To help investors keep up with the markets, we present our ETF Scorecard. The Scorecard takes a step back and looks at how various asset classes across the globe are performing. The weekly performance is from last Friday’s open to this week’s Thursday close.
The European Central Bank slashed its forecast for growth this year and unveiled a fresh two-year lending program to bolster supply. The central bank hopes banks will reignite lending to businesses and consumers and lead to a pickup in growth in the second part of the year. However, ECB President Mario Draghi reiterated that risks are tilted to the downside. The ECB’s move is unsurprising. Purchasing managers’ indices (PMI) in Germany, Italy and Spain are in contraction territory, with France the only bright spot. The unemployment rate in Italy rose to 10.5% in February from 10.4% in the prior month. Brexit is now down to the wire and there is a silver lining. The European Union has advanced new proposals for the Irish backstop focusing on speeding up the process of finding a solution to avoiding a hard border between Ireland and Northern Ireland. Crucially, though, the new offer falls short of U.K. Attorney General Geoffrey Cox’s demands. Convincing Cox to support the deal is key to approving Brexit in the U.K. Parliament. European consumer price index (CPI) increased by 10 basis points to 1.5% year-over-year in February, while core inflation declined to 1% from 1.1%. U.S. manufacturing PMI came in at 54.2 in February, down from 56.6 in the prior month and continuing to hover near two-year lows. U.S. new home sales jumped to 622,000 in February from a revised 599,000 in January. Crude oil inventories advanced 7.1 million barrels for the week ended March 1, reversing to gains after a loss of 8.6 million in the prior week.
Risk Appetite Review
Markets were in retreat. Risk assets (SPHB B-) were the worst performers for the week, with a decline of 3.27%. Low volatility assets (SPLV A) declined only 0.25%, the best performance from the pack, as investors sought shelter amid deteriorating economic data across the board. The broad market (SPY A) also fell by 1.42%.
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Major Index Review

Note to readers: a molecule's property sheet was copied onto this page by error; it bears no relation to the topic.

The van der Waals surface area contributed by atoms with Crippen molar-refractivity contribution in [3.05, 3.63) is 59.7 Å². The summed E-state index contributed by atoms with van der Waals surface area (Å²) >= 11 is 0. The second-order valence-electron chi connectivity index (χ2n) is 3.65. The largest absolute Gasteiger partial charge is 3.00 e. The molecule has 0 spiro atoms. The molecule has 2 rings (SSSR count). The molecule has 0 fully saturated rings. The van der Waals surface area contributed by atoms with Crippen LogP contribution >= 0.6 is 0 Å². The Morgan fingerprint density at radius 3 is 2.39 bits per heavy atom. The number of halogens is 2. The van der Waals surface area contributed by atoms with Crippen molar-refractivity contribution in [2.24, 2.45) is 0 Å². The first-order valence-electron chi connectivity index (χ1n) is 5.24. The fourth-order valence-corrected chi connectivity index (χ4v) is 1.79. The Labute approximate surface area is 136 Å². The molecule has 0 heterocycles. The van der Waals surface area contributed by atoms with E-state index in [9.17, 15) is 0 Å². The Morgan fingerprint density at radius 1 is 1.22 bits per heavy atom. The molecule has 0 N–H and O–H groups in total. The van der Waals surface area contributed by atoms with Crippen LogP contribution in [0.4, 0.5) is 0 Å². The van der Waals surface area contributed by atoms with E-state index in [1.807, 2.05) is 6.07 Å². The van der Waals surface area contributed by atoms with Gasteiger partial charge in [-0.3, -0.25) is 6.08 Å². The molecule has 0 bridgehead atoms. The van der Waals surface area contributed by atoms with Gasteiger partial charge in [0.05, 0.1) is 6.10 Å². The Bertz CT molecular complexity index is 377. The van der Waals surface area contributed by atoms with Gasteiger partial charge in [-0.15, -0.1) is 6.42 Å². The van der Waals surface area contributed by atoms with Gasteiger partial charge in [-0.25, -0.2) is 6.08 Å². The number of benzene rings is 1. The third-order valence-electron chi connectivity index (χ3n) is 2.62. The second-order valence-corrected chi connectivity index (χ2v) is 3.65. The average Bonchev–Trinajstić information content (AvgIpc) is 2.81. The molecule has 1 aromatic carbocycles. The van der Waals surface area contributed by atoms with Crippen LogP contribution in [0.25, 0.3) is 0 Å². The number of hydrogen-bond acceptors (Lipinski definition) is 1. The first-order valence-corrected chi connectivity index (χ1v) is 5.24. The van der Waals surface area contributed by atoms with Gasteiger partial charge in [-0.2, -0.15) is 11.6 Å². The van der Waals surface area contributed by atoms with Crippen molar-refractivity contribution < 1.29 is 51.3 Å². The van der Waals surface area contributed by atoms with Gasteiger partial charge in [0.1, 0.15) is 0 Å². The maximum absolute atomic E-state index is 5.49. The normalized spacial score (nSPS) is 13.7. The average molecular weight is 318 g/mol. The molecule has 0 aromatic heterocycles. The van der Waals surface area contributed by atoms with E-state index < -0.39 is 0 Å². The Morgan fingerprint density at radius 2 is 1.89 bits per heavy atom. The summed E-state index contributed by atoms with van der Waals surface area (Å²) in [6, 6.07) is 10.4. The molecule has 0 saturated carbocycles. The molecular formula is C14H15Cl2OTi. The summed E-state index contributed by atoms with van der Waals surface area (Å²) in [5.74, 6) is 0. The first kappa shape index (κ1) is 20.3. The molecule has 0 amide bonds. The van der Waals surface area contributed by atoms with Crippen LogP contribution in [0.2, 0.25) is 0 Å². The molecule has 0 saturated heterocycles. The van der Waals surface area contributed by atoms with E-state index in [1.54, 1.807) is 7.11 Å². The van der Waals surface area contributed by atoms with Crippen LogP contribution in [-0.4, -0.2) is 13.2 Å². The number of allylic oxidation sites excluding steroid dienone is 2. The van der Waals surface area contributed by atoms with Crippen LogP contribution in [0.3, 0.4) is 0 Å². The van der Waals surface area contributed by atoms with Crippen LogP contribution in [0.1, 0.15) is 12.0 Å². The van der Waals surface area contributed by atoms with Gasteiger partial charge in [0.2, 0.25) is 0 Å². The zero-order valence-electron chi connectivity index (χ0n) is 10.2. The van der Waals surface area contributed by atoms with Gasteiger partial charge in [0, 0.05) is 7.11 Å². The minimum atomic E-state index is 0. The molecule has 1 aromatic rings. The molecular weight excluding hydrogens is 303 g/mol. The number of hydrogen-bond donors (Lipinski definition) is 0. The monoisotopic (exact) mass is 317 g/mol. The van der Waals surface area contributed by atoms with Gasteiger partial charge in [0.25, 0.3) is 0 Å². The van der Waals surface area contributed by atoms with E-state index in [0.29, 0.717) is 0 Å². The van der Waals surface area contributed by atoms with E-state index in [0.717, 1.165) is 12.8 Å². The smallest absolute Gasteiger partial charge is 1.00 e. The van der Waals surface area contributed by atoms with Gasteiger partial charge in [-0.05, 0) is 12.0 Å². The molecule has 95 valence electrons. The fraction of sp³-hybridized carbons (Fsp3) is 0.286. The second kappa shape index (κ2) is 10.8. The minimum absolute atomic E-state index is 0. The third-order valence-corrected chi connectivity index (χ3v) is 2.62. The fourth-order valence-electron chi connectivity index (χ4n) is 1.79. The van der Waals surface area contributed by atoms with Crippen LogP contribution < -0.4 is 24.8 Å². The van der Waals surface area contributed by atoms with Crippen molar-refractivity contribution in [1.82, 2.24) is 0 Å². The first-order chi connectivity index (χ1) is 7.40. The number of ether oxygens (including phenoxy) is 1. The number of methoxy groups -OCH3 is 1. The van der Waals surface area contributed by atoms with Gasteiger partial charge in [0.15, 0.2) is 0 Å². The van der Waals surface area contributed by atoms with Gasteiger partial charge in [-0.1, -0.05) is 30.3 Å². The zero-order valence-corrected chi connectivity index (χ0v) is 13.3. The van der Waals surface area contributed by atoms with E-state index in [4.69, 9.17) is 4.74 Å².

Major indexes were all down. Small-cap stocks (IWM B+) were the worst losers from the pack, declining 3.44%, as an economic slowdown in the U.S. may catch many highly indebted companies unprepared. Technology stocks (QQQ A-) acted as a relative safe haven, declining only 0.93% this week.
To see how these indices performed over the past year, check out ETF Scorecard: March 1 Edition
Sectors were almost all down. Telecom stocks (XTL A) was the most hit, losing 3.89%, as a spat between Chinese telecom equipment manufacturer Huawei and the U.S. and Canadian governments took a toll on sentiment. Progress on a potential trade deal between the U.S. and China has failed to boost telecom stocks. Utilities (XLU A) was the best performer, gaining 1.13%, as demand for safe-haven assets increased, even in the face of the bankruptcy of California utility PG&E.
Use our “Head-to-Head Comparison tool”:https://etfdb.com/tool/etf-comparison to compare two ETFs such as (XLU A) and (XTL A) on a variety of criteria such as performance, AUM, trading volume and expenses.
Foreign Equity Review
Foreign equities posted mixed performance. Amid a bloodbath in global equities, Indian stocks (EPI B+) bucked the trend, surging 3.39%. The rebound comes after the worst losing streak since May 2011. Brazilian equities (EWZ B+) lost nearly 6% of their value in the past five days, as investors questioned President Jair Bolsonaro’s plan to deliver on pension reforms amid mounting opposition.
To find out more about ETFs exposed to particular countries, check out our ETF Country Exposure tool. Select a particular country from a world map and get a list of all ETFs tracking your pick.
Euro (FXE A) lost 3.73% for the week, as the currency was hit by a dovish European Central Bank, which announced a two-year lending program to boost stalling growth. The U.S. dollar (UUP A) was the only gainer this week, advancing 1.80%, largely benefiting from weak growth overseas.
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